The Executive Assistant Commissioner of U.S. Customs and Border Protection (‘CBP’) recently wrote that Fiscal Year 2023 would see CBP placing greater focus on the issue of trade-based money laundering (‘TBML’). CTPAT members should make note of this, as there are CTPAT Minimum Security Criteria that address TBML.
One underlying tenet of the CTPAT program is that members take a close look at their supply chain to identify risks and gaps. Once risks and gaps are identified, CTPAT members must take steps to mitigate those risks. This principle applies to the risk of TBML activity in your supply chain just as much as it applies to any of the other CTPAT Minimum Security Criteria. So, how does a CTPAT member determine if the risk of TBML activity is present in their supply chain? A good place to start is to look to see if you have business partners that are registered or have offices in jurisdictions with weak measures to combat money laundering and terrorist funding. Another factor to consider is if you have products that are vulnerable to TBML activity.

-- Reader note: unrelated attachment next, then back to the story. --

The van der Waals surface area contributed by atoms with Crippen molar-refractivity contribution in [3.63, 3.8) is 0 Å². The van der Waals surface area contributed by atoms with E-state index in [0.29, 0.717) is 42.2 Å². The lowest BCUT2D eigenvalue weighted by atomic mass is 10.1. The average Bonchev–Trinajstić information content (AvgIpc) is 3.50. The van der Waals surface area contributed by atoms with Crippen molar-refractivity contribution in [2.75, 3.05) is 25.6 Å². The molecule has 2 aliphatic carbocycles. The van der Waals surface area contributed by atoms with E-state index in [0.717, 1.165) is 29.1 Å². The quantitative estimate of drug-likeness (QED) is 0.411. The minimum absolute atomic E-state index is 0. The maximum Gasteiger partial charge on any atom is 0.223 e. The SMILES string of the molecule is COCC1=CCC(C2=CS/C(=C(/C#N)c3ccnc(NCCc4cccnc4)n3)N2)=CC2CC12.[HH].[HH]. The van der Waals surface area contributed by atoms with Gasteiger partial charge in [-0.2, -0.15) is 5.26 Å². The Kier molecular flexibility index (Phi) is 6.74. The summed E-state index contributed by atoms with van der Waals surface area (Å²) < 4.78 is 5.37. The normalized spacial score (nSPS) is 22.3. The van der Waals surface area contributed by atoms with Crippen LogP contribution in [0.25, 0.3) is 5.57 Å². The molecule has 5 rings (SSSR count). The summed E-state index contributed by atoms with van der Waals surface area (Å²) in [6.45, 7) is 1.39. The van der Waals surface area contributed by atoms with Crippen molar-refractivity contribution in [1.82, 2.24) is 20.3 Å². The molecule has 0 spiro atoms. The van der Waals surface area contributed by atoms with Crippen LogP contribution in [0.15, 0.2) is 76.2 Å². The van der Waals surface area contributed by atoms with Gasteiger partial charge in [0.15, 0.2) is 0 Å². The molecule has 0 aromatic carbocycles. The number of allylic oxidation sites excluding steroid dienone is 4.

CTPAT Minimum Security Criteria have three recommendations regarding TMBL activity:
- Check for activities related to TBML activities when screening supply chain partners.
- Take TBML warning indicators into account when reviewing import or export documentation information.
- Provide annual training to trade compliance, security, procurement, finance, shipping, and receiving personnel who may be able to identify signs of TBML.
While the review of TBML criteria are currently only recommendations, there is always the possibility they will become requirements in the future.
Tradewin can provide Trade-Based Money Laundering training or assist with developing TBML procedures for CTPAT participants – please feel free to contact us.